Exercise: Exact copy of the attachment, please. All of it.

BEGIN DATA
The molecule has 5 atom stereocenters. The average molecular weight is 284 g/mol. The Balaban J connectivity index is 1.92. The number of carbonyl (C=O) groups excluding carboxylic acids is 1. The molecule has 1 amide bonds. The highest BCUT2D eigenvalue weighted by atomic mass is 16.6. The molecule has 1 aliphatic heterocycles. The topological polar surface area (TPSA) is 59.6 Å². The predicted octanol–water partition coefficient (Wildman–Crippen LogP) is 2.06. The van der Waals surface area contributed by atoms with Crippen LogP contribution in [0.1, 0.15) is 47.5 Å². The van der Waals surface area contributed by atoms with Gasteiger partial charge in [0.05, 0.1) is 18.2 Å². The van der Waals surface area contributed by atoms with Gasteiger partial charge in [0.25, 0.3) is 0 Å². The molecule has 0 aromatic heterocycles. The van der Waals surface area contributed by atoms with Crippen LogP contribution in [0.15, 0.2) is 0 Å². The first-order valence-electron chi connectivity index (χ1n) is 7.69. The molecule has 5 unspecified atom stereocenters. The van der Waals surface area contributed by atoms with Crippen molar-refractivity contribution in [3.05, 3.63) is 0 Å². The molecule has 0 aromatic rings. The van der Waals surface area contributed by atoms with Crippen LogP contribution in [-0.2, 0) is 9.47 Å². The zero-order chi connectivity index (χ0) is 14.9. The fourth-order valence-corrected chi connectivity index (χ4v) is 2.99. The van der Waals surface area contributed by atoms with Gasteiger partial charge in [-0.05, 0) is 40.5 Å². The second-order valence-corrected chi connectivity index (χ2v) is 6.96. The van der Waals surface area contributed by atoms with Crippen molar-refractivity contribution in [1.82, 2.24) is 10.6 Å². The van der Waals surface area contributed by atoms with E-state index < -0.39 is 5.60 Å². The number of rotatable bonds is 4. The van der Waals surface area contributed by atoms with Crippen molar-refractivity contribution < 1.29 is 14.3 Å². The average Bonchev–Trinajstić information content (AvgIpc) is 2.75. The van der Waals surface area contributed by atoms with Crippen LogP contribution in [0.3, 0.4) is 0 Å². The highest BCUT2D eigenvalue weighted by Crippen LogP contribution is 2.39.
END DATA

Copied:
The molecule has 5 atom stereocenters. The average molecular weight is 284 g/mol. The Balaban J connectivity index is 1.92. The number of carbonyl (C=O) groups excluding carboxylic acids is 1. The molecule has 1 amide bonds. The highest BCUT2D eigenvalue weighted by atomic mass is 16.6. The molecule has 1 aliphatic heterocycles. The topological polar surface area (TPSA) is 59.6 Å². The predicted octanol–water partition coefficient (Wildman–Crippen LogP) is 2.06. The van der Waals surface area contributed by atoms with Crippen LogP contribution in [0.1, 0.15) is 47.5 Å². The van der Waals surface area contributed by atoms with Gasteiger partial charge in [0.05, 0.1) is 18.2 Å². The van der Waals surface area contributed by atoms with Gasteiger partial charge in [0.25, 0.3) is 0 Å². The molecule has 0 aromatic heterocycles. The van der Waals surface area contributed by atoms with Crippen LogP contribution in [0.15, 0.2) is 0 Å². The first-order valence-electron chi connectivity index (χ1n) is 7.69. The molecule has 5 unspecified atom stereocenters. The van der Waals surface area contributed by atoms with Crippen molar-refractivity contribution in [3.05, 3.63) is 0 Å². The molecule has 0 aromatic rings. The van der Waals surface area contributed by atoms with Crippen LogP contribution in [-0.2, 0) is 9.47 Å². The zero-order chi connectivity index (χ0) is 14.9. The fourth-order valence-corrected chi connectivity index (χ4v) is 2.99. The van der Waals surface area contributed by atoms with Gasteiger partial charge in [-0.05, 0) is 40.5 Å². The second-order valence-corrected chi connectivity index (χ2v) is 6.96. The van der Waals surface area contributed by atoms with Crippen molar-refractivity contribution in [1.82, 2.24) is 10.6 Å². The van der Waals surface area contributed by atoms with E-state index < -0.39 is 5.60 Å². The number of rotatable bonds is 4. The van der Waals surface area contributed by atoms with Crippen molar-refractivity contribution < 1.29 is 14.3 Å². The average Bonchev–Trinajstić information content (AvgIpc) is 2.75. The van der Waals surface area contributed by atoms with Crippen LogP contribution in [0.3, 0.4) is 0 Å². The highest BCUT2D eigenvalue weighted by Crippen LogP contribution is 2.39.